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We have been working on the process of ‘embedding learning over time’ as a department wide strategy for ensuring students are learning the knowledge required for the exams, whilst allowing the working memory to be freed up to focus on the task at hand. The idea is if they have learnt a certain amount of knowledge and have this embedded in their long term memory then this will allow the working memory to be free of cognitive overload, meaning that students are holding too much in their working memory and not fully being able to engage in the task in front of them. @DaveG5478 blogged about the department strategy here: https://tlideasblog.wordpress.com/2017/10/23/embedding-learning-over-time-our-approach/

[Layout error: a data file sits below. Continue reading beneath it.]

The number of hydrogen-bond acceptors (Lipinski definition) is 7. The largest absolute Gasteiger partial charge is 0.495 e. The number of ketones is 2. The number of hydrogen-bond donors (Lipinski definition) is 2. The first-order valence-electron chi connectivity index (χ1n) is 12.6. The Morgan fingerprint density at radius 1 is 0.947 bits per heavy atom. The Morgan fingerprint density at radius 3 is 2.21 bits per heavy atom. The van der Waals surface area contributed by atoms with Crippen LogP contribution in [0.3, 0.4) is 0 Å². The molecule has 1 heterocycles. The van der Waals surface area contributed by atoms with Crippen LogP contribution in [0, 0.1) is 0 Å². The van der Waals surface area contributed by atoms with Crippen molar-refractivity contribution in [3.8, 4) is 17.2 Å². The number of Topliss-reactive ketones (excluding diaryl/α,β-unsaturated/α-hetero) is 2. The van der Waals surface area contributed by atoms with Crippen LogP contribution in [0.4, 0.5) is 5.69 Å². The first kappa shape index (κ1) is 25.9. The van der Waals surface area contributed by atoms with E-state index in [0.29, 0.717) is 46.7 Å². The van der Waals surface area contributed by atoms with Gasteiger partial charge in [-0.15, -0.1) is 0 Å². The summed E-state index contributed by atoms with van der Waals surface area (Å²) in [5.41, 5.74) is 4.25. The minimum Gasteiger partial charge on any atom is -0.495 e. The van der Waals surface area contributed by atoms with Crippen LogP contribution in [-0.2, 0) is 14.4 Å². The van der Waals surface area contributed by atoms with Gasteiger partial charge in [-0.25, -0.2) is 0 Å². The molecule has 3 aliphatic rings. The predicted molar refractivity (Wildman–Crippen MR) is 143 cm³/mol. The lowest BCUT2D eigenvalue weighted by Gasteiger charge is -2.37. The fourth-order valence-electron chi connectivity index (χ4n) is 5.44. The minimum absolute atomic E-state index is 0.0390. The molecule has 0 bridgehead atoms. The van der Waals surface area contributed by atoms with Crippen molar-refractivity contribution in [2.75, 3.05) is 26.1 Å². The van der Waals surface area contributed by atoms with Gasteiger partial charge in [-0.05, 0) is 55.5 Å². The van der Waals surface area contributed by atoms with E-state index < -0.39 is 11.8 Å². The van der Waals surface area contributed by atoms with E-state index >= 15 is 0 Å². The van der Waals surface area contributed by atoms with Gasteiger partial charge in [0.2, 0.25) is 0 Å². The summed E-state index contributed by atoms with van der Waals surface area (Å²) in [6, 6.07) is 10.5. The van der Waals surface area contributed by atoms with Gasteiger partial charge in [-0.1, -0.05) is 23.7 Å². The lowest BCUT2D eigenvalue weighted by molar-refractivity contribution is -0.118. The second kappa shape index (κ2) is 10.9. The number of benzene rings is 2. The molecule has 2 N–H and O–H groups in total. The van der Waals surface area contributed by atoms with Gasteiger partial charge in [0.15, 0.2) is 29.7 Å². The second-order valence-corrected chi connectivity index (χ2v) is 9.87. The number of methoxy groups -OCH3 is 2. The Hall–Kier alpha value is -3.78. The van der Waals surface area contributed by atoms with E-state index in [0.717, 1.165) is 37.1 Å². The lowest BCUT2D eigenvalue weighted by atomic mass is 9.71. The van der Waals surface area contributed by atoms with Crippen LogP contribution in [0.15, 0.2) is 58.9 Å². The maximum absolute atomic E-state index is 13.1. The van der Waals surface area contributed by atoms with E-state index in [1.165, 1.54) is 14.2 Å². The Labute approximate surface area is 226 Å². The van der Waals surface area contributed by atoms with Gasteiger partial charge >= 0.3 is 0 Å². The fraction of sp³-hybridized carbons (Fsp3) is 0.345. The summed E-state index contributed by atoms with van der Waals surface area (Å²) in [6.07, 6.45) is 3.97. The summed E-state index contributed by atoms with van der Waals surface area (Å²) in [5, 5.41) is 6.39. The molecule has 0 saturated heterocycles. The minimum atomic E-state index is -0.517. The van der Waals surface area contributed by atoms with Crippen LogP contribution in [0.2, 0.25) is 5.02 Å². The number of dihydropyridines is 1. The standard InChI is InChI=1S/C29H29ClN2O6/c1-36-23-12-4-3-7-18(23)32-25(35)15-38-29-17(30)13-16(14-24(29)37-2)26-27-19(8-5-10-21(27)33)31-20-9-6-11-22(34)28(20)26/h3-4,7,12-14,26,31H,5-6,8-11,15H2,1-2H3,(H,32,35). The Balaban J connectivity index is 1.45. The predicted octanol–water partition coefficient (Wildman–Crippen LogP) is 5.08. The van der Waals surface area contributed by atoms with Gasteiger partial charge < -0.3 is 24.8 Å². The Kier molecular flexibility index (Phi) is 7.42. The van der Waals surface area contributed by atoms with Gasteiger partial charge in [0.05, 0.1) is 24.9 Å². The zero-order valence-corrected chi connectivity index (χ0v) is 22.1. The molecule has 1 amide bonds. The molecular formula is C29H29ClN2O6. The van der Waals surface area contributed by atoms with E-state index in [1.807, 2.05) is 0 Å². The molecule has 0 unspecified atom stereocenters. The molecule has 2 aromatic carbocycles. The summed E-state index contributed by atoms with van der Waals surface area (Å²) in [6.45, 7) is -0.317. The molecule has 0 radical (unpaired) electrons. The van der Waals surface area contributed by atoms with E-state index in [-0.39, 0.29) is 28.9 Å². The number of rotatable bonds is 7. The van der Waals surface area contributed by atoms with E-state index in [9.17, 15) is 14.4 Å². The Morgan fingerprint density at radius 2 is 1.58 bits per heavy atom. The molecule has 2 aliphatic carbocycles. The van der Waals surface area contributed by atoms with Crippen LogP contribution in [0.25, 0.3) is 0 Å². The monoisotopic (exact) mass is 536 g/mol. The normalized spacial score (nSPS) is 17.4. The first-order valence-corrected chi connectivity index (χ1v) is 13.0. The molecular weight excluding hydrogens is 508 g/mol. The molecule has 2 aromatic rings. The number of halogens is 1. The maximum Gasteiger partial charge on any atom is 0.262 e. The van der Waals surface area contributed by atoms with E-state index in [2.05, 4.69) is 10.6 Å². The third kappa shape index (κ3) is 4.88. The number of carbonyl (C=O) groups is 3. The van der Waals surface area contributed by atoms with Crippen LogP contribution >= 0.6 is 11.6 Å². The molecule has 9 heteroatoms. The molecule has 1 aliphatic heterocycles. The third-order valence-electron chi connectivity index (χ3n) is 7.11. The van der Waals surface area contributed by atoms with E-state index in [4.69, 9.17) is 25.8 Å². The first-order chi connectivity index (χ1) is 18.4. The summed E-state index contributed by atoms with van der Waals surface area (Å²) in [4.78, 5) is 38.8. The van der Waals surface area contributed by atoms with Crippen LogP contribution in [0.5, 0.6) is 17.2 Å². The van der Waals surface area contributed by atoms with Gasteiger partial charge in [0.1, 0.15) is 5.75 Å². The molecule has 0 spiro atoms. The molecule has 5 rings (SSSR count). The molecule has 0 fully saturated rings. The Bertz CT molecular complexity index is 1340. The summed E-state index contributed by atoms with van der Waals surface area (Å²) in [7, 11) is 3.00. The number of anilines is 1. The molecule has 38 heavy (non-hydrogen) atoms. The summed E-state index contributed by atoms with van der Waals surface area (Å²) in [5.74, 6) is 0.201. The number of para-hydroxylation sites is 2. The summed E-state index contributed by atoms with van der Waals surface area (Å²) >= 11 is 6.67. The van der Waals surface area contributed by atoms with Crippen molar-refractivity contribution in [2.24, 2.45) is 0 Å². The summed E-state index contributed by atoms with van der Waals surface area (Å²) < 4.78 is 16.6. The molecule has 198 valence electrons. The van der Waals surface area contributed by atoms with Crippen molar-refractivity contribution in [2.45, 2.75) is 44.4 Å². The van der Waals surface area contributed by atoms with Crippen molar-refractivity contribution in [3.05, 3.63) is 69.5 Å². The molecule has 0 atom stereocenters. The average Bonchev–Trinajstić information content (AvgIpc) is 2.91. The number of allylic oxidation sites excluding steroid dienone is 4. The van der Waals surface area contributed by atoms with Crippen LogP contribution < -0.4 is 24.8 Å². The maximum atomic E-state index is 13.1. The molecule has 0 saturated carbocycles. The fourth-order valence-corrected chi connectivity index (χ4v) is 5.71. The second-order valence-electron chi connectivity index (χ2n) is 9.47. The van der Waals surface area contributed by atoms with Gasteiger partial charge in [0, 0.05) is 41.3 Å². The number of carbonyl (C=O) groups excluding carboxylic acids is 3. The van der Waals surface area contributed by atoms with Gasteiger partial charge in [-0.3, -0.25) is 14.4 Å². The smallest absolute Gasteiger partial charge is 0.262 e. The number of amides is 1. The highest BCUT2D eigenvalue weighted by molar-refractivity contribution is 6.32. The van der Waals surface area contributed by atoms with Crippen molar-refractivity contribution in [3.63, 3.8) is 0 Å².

on embedding learning over time and hopefully this detailed look at knowledge organisers will complement this blog.
Therefore, as part of this strategy, we have introduced into all year groups Knowledge Organisers, which is all well and good in itself, however I’m/we’re not interested in just introducing a piece of paper to all teachers and seeing this as a panacea for good results. In order for the knowledge organisers to work, they have to be a useful and workable tool that complements the teaching that already exists in the department. Therefore, when deciding the core components of the Knowledge Organisers, we gathered as a faculty in gained time and looked at what we felt were core elements of knowledge that would benefit students to have automatically at their fingertips ready to apply. As you can see from the Romeo and Juliet example: Romeo & Juliet KO this has meant splitting the knowledge we want students to learn into sections.Blog Continues Here